Midwife comes to rescue of mothers as doctors press on with strike

Sunday January 15 2017

Renowned midwife, Milka Daido outside her midwifery centre on January 14, 2017 in Kiembeni, Mombasa. She has successfully assisted pregnant women deliver since doctors went on strike. PHOTO | WACHIRA MWANGI | NATION MEDIA GROUP

Renowned midwife, Milka Daido outside her midwifery centre on January 14, 2017 in Kiembeni, Mombasa. She has successfully assisted pregnant women deliver since doctors went on strike. PHOTO | WACHIRA MWANGI | NATION MEDIA GROUP 

By WINNIE ATIENO
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A renowned traditional birth attendant in the coast region has come in handy for expectant mothers assisting about 20 women every week to give birth at home since December 10 when doctors went on strike.

Ms Milka Daido, 68, and her 10 other midwives have helped at least 100 expectant mothers from Mombasa, Kwale and Tana River counties to deliver safely at home.

“We have helped over 100 expectant mothers to deliver either at this traditional home delivery centre or at their homes. Among them 10 are HIV positive,” she said.

With the HIV positive expectant mothers, Ms Daido says she tries her best to ensure mothers do not infect the infants through their blood during delivery.

“I also counsel them and I take them for tests until we are sure the babies are safe,” said the born again Christian, member of Kiembeni Baptist churh.

Ms Daido started her midwifery centre, Bamako Traditional Birth Attendant centre, in Kiembeni 10 years ago.

At the centre, she cooks for her patients, bathes and massages the expectant mothers.

“It is just like a maternity wing but we do it traditionally. We offer all services until both the baby and the mother get well. Sometimes this centre is full in that I am forced to use my bedroom,” said Ms Daido.

When the Nation.co.ke visited the centre, three expectant mothers were waiting to be attended to.

She said expectant mothers are now turning to midwives due to the ongoing doctors’ strike and because private hospitals are taking advantage by overcharging.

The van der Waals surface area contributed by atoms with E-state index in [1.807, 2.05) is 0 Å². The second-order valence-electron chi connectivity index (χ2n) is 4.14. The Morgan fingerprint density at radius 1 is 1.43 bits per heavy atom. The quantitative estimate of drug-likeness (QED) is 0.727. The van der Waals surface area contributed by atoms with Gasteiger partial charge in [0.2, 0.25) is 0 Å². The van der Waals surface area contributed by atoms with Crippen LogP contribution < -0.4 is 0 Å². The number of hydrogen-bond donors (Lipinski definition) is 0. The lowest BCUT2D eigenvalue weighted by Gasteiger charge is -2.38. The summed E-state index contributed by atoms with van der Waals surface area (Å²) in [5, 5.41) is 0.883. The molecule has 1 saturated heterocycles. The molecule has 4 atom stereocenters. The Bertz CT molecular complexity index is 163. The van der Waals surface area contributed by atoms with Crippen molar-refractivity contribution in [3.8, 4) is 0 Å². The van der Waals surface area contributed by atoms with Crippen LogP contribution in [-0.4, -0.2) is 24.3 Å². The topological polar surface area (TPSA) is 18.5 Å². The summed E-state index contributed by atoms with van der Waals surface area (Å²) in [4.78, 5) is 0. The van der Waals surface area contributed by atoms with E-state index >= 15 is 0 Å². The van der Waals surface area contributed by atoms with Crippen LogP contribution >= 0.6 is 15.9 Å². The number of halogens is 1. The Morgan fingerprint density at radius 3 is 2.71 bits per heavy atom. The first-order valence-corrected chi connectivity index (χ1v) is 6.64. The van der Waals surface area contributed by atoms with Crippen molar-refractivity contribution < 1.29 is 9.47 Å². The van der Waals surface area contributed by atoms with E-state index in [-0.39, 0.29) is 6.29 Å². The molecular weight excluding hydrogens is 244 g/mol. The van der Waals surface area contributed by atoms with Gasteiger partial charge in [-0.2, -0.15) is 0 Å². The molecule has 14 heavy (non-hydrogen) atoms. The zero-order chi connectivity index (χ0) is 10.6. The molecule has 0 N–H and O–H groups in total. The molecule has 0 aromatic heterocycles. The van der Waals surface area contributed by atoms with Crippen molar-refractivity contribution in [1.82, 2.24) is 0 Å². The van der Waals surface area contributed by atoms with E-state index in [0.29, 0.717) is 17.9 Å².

Ms Daido has two rooms with four beds equipped with midwifery materials and drugs which she uses to help women deliver. She also has a special unit for premature babies.

“When we were young, there were no incubators, our grandparents used to improvise them. If I get a premature baby I make a special warm bed and take care of the baby until it is of age,” she added.

She said the premature baby is kept in a warm place preferably a baby cot, covered with blankets and sheets to make sure they keep warm.

“We don’t bath the premature babies, we rub them with natural coconut oil while in the traditional incubator. We also use a jiko to ensure maintain warm temperatures and they are always under mosquito nets,” she added.

Ms Daido said majority of those who seek her services cannot afford private hospitals which charge exorbitantly due to the doctor’s strike.

“Right now private hospitals charge around Sh20, 000 for delivery services, more so doctors are now using caesarean section (C-section) which is very expensive,” she said.

Last week, three expectant mothers who had gone to seek maternity services at Port Reitz Hospital, the second largest hospital in Mombasa County were turned away due to the doctors’ strike.

“I had gone to give birth at Port Reitz at night but I was told by the watchmen that the hospital was not offering such services due to the doctor’s strike,” said Evelyn Mueni who later gave birth at a private hospital in Magongo.

Before the strike, Ms Daido said she used to serve around 10 expectant mothers weekly but there has been an upsurge due to the strike.

She charges between Sh2000 and Sh4000 for the services.

After delivery, the traditional birth attendant nurses her patients until both the baby and the mother are well.

“I also advise them on what to eat and how to wean,” she added.

Ms Daido, a mother of eight, started midwifery in 1982 in Tana River County.

“I was trained at Coast General Provincial Hospital as a community health worker, later, I took courses on midwifery which were being offered by non-governmental organization (NGO),” she said.

Ms Daido said she was also taught the traditional midwifery by her grandmother while in Tana River.

She has trained 10 other women on traditional midwifery around the coast.